Being in the right office can have massive positive benefits for your business. Driving higher sales, having a more engaged and productive workforce, or optimising costs all positively impact on your bottom line. To help you decide whether your office fits the bill, answer these four questions:
1. Is my office optimally located?
Is your office optimally located to be close to your customers (e.g. retail or service providers), suppliers (e.g. manufacturing concerns), employees (e.g. call centers or other relevant stakeholders to your business?
“Location Location Location” is a well worn mantra in property circles, but when it comes to businesses a single location may be great for one business, but detrimental to another.
In this increasingly virtual world, location may seem less important, but ask yourself what is your primary business driver and then secure the best possible space as close to it as possible. This is why clothes retailers want to be in the best shopping centres, why logistics companies are located near airports, and why there is a shebeen in Saxonwold.
2. Is my office designed to meet my requirements?
Does your office design allow you and your employees to work in the most productive, efficient and effective way possible?
Depending on your business, your office could vary from the corner coffee shop with free wi-fi to a shared office environment, from a working lounge to a corporate skyscaper in the CBD. As your business evolves, so should your office space.
Similarly, the world of work is constantly changing and adapting your office to meet these changes could be the difference between success and failure. Office size and configuration of open plan, cellular, meeting, collaboration and quiet spaces impact on space efficiency and how your work is done. Less obvious design elements such as air quality, thermal control, lighting levels and external views can all play a major part in the productivity and effectiveness of your employees.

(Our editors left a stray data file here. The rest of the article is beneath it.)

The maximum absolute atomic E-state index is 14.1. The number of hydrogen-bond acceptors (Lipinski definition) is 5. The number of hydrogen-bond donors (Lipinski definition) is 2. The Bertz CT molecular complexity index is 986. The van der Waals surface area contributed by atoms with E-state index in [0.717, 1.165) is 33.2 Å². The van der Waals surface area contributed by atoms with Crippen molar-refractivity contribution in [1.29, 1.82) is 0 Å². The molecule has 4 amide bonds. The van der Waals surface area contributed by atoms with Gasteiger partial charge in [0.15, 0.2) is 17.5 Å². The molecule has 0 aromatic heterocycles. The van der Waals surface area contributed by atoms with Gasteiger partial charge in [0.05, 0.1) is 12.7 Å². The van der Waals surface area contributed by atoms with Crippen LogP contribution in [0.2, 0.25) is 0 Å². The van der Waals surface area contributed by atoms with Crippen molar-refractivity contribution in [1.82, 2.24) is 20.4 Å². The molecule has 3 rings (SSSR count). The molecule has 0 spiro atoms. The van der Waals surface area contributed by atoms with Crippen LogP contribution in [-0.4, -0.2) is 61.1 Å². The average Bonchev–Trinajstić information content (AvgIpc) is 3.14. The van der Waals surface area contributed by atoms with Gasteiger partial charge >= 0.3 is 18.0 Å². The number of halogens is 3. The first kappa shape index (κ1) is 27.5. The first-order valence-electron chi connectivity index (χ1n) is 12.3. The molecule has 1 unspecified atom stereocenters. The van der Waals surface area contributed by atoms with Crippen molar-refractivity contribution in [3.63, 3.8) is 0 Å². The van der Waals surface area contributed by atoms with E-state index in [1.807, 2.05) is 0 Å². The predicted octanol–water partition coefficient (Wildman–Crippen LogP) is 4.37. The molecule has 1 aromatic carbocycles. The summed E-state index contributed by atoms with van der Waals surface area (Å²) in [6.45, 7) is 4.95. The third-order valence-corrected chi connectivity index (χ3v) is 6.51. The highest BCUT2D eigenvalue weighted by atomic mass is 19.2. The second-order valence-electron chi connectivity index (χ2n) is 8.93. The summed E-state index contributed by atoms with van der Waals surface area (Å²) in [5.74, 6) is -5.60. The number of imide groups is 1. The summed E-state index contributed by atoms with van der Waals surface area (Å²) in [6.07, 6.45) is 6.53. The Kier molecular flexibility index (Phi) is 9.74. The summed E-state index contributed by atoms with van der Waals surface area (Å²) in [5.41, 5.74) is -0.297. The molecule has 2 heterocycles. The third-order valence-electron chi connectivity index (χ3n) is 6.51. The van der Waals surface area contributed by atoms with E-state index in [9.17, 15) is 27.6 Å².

3. What impact does my office have on my brand?
Does your office align with your vision for your brand? Are you proud to show visitors around or do you prefer meeting with them in their office or at a local coffee shop/restaurant/hotel?
The offices of Google, Facebook and Apple are often referred to as great working environments, but how would you feel if your neurosurgeon made his appearance by sliding down a fireman’s pole, or if your commercial lawyers boardroom had an astroturf carpet with a Pac-Man machine in the corner?
Perception is everything – attorneys in large corporate skyscrapers are seen as the best and their hourly rates reflect this; the corner café is conveniently located and can charge higher prices for this convenience; and advertising agencies in funky offices may be perceived as more creative and attract more business.
Think about how you want your brand to be perceived to your clients, customers, employees and other stakeholders and then decide if your office aligns with this vision.
4. Am I paying the right amount for my office?
Are you in the best possible office that you can afford for this stage of your business?
It is important to note that the question isn’t “Am I paying too much for my office?” and the reason is that you may be paying too little. Being in a cheap, sub-standard office that does not deliver positive answers to the three earlier questions, may be holding your business back. You need to look at the overall bottom line impact of your office. What you save in rent may be offset by increased travel costs as you need to travel further to meet with clients, or increased insurance costs from being in a less desirable area, or increased utility or maintenance costs from being in a poorly conditioned building. Even worse, it could result in lower sales as customers choose to associate with one of your more conveniently located competitors.
This does not mean that you should not look to optimize your costs through installing LED lights, motion sensors, solar panels, energy efficient HVAC, grey water harvesting systems, or even sub-letting any excess space that you may have or reviewing your maintenance models.